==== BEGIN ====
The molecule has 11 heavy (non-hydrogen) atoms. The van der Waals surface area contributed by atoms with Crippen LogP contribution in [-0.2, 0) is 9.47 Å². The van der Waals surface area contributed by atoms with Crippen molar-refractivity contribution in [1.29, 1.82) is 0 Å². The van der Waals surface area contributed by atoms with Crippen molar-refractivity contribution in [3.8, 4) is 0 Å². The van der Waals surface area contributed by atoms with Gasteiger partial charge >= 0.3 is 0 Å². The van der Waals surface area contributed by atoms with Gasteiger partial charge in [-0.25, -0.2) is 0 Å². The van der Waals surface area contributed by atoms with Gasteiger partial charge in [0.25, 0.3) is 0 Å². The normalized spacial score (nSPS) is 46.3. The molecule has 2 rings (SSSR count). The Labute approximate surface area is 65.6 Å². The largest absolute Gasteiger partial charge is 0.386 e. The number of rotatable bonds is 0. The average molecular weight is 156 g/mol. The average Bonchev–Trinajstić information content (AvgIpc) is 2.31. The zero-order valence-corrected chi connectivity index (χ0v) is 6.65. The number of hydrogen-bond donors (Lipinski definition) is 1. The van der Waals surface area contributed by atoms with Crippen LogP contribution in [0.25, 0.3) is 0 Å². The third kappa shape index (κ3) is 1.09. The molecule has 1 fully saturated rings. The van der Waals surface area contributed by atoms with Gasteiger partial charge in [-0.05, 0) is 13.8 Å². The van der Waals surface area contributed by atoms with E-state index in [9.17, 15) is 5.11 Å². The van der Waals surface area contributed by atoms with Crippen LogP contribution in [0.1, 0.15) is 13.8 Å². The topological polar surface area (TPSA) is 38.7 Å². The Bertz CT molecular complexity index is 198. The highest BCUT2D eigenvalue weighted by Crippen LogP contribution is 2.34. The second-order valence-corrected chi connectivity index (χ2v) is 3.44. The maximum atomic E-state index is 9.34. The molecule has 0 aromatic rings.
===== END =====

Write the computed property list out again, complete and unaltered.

The molecule has 11 heavy (non-hydrogen) atoms. The van der Waals surface area contributed by atoms with Crippen LogP contribution in [-0.2, 0) is 9.47 Å². The van der Waals surface area contributed by atoms with Crippen molar-refractivity contribution in [1.29, 1.82) is 0 Å². The van der Waals surface area contributed by atoms with Crippen molar-refractivity contribution in [3.8, 4) is 0 Å². The van der Waals surface area contributed by atoms with Gasteiger partial charge >= 0.3 is 0 Å². The van der Waals surface area contributed by atoms with Gasteiger partial charge in [-0.25, -0.2) is 0 Å². The van der Waals surface area contributed by atoms with Gasteiger partial charge in [0.25, 0.3) is 0 Å². The normalized spacial score (nSPS) is 46.3. The molecule has 2 rings (SSSR count). The Labute approximate surface area is 65.6 Å². The largest absolute Gasteiger partial charge is 0.386 e. The number of rotatable bonds is 0. The average molecular weight is 156 g/mol. The average Bonchev–Trinajstić information content (AvgIpc) is 2.31. The zero-order valence-corrected chi connectivity index (χ0v) is 6.65. The number of hydrogen-bond donors (Lipinski definition) is 1. The van der Waals surface area contributed by atoms with Crippen LogP contribution in [0.25, 0.3) is 0 Å². The third kappa shape index (κ3) is 1.09. The molecule has 1 fully saturated rings. The van der Waals surface area contributed by atoms with Gasteiger partial charge in [-0.05, 0) is 13.8 Å². The van der Waals surface area contributed by atoms with E-state index in [9.17, 15) is 5.11 Å². The van der Waals surface area contributed by atoms with Crippen LogP contribution in [0.1, 0.15) is 13.8 Å². The topological polar surface area (TPSA) is 38.7 Å². The Bertz CT molecular complexity index is 198. The highest BCUT2D eigenvalue weighted by Crippen LogP contribution is 2.34. The second-order valence-corrected chi connectivity index (χ2v) is 3.44. The maximum atomic E-state index is 9.34. The molecule has 0 aromatic rings.